Kevin Harvick is in his final NASCAR Cup Series season and is relishing his time on the track, making these moments special for himself and those around him. His wholesome act after the Cup Series drivers’ photo session won the hearts of the media.
Harvick was kneeling in the center for the first driver group photo at North Wilkesboro Speedway in 26 years. Once the drivers began dispersing, he got up and walked towards the pit wall asking the photographers to remain in their positions.
After reaching the pit wall the veteran driver borrowed a camera from a photographer and took his shot of the media gathered there. Later in the media session, Harvick was questioned why he took the snaps of the photographers, to which he replied:
“I think it’s important for you guys to be able to say you were here as well. But that was something that (Dale Earnhardt Sr.) used to do. Every time he won, he’d always take a picture of the photographers. Dale did that a little bit, so I thought it’d be cool, for him, to take that picture.”
A tribute to Dale Earnhardt, Harvick added that he would send the photograph to Earnhardt Junior:
“I told (photographer) Harold (Hinson) to take that picture and send it to Dale. I know he’d like that.”
Trying to emulate the legendary NASCAR Hall of Famer, Kevin Harvick created a memorable moment for the media members gathered in the pit lane. He simultaneously won the hearts of fans as well.
“This is a big moment” – Kevin Harvick excited to run the #29 car
Halfway through the season, Kevin Harvick’s farewell tour begins. For the All-Star Race at North Wilkesboro Speedway, Harvick will be piloting the #29 Busch Light Ford instead of his usual #4 car.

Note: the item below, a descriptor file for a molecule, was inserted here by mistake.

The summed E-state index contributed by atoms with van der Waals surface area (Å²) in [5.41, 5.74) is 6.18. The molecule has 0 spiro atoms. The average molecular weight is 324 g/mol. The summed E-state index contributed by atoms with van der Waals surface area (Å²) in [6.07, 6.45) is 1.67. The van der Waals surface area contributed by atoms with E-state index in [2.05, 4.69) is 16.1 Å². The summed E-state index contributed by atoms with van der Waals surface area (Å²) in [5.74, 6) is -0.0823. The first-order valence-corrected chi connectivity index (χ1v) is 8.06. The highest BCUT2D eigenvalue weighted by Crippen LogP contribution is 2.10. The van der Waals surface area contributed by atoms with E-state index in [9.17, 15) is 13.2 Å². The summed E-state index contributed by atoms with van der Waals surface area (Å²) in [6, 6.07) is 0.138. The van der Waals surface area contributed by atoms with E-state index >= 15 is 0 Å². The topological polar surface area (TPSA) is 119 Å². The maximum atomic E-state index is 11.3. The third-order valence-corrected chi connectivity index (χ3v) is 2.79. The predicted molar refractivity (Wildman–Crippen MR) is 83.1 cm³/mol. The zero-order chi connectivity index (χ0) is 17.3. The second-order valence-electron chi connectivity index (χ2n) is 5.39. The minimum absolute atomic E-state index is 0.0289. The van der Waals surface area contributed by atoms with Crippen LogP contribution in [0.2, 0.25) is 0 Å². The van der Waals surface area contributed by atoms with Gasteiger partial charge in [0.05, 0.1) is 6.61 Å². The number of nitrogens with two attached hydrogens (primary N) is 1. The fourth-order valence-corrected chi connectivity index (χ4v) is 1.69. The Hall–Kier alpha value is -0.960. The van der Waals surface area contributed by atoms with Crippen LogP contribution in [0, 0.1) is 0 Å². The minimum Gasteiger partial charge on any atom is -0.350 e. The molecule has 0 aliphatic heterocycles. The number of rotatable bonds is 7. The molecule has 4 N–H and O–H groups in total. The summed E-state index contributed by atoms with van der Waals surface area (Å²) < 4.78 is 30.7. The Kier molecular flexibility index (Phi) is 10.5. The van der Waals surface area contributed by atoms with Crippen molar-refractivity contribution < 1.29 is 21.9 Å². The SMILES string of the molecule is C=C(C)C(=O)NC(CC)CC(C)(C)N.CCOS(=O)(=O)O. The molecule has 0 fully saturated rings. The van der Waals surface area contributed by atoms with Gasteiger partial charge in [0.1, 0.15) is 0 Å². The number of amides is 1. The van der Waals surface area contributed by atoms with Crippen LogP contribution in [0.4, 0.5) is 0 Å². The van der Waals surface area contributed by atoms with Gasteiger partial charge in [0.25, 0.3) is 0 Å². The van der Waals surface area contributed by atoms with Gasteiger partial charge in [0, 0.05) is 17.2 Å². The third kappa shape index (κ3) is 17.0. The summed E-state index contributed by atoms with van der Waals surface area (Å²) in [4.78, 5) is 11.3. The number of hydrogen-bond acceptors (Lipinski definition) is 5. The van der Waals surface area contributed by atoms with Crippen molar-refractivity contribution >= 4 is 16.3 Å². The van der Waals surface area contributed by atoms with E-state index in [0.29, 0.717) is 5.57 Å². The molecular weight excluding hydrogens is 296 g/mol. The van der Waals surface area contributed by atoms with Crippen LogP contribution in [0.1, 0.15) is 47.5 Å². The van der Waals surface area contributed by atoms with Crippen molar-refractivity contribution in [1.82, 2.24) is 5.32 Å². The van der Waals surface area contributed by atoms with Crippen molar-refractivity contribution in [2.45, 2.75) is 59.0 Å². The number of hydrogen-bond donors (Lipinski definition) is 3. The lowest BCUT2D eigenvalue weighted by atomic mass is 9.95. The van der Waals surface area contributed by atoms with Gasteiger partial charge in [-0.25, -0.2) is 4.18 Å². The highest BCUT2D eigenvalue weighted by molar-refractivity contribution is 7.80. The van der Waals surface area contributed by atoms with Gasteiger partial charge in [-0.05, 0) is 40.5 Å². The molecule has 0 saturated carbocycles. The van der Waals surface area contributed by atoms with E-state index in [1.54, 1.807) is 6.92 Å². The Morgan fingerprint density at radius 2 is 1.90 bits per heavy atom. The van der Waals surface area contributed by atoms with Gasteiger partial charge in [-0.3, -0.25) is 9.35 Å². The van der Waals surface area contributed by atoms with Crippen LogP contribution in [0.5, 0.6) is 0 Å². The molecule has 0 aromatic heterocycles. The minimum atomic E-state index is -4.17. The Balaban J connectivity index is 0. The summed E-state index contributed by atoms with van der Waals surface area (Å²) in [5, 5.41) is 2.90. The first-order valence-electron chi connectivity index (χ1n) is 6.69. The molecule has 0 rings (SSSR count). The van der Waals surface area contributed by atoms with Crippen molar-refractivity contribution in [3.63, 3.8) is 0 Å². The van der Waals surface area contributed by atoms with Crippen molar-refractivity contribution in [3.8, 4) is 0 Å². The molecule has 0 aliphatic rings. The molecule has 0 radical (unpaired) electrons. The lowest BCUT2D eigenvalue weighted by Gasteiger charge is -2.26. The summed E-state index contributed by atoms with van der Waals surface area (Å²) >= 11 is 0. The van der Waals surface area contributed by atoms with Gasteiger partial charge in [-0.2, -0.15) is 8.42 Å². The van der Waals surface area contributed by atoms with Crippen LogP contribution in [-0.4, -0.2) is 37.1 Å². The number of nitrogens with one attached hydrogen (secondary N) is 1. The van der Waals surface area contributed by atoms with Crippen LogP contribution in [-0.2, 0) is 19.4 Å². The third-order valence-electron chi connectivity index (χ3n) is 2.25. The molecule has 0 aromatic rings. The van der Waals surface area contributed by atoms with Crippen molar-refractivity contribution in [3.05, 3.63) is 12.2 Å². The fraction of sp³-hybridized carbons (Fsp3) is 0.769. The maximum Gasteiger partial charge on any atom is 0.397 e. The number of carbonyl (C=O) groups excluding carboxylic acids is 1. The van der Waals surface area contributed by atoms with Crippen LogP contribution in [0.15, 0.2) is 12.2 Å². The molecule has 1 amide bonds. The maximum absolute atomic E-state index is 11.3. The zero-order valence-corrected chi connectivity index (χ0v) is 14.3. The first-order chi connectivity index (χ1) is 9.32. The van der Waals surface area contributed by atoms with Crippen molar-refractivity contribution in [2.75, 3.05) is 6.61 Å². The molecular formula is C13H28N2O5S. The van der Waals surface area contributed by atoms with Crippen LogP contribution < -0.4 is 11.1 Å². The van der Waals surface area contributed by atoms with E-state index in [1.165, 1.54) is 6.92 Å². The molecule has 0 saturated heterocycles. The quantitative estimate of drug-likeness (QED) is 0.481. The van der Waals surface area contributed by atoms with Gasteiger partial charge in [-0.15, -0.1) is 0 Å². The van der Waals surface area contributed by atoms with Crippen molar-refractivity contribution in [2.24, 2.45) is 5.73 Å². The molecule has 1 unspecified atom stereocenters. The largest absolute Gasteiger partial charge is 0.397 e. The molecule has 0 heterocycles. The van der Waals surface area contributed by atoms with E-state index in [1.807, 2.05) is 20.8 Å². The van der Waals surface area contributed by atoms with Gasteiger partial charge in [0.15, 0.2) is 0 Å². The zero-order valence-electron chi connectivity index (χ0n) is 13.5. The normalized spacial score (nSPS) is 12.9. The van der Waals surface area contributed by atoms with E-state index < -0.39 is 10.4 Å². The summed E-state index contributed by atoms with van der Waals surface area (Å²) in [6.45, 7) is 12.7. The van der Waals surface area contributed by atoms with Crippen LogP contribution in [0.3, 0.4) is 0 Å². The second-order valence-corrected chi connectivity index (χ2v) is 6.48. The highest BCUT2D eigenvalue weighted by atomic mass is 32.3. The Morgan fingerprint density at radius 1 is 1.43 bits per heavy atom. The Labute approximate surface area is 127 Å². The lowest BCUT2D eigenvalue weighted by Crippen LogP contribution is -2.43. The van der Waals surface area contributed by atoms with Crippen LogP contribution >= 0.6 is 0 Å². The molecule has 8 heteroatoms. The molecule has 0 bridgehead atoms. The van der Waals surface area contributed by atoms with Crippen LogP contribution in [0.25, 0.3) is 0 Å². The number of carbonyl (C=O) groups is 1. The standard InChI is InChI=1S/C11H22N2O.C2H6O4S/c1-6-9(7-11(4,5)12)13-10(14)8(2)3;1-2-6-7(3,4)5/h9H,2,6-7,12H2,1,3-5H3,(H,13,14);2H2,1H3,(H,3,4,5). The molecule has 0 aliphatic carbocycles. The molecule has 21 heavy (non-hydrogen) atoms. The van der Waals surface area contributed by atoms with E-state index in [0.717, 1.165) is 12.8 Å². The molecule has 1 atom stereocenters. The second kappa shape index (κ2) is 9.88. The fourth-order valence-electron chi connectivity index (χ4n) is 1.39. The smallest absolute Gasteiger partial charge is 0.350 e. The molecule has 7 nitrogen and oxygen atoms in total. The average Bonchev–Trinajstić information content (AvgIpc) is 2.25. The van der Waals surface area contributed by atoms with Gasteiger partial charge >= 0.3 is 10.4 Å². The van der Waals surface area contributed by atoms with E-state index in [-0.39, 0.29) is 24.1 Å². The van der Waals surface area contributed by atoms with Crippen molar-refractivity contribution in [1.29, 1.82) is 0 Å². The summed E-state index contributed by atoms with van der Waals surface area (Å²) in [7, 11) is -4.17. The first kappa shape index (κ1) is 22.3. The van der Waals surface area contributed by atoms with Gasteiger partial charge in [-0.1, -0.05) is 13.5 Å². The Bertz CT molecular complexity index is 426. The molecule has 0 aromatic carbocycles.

This is a throwback to his time with Richard Childress Racing. Harvick took on the #29 since his debut in Cup Series. He was promoted from the Busch Series in the aftermath of Dale Earnhardt’s fatal crash and went on win his first Cup race in his third start in Atlanta.
Speaking about the throwback, Harvick said:
“I think this is the first one where I was like, ‘Oh, man. This is a big moment.’
“Just with the [No.] 29 and seeing how excited Richard [Childress] is to see it on the track and all the things that come with those 14 years with RCR and being able to actually do this is a pretty big moment.”
The 47-year-old added that he had to re-learn the importance and the impact of the #29 car, which he ran for 14 years.
“I almost had to re-learn the importance and the impact of that particular moment in our sport because … There’s more to it than the paint scheme and the number.
“It’s really a moment in NASCAR the means something to people that aren’t even fans of yours or Earnhardt fans and everything that goes with it.”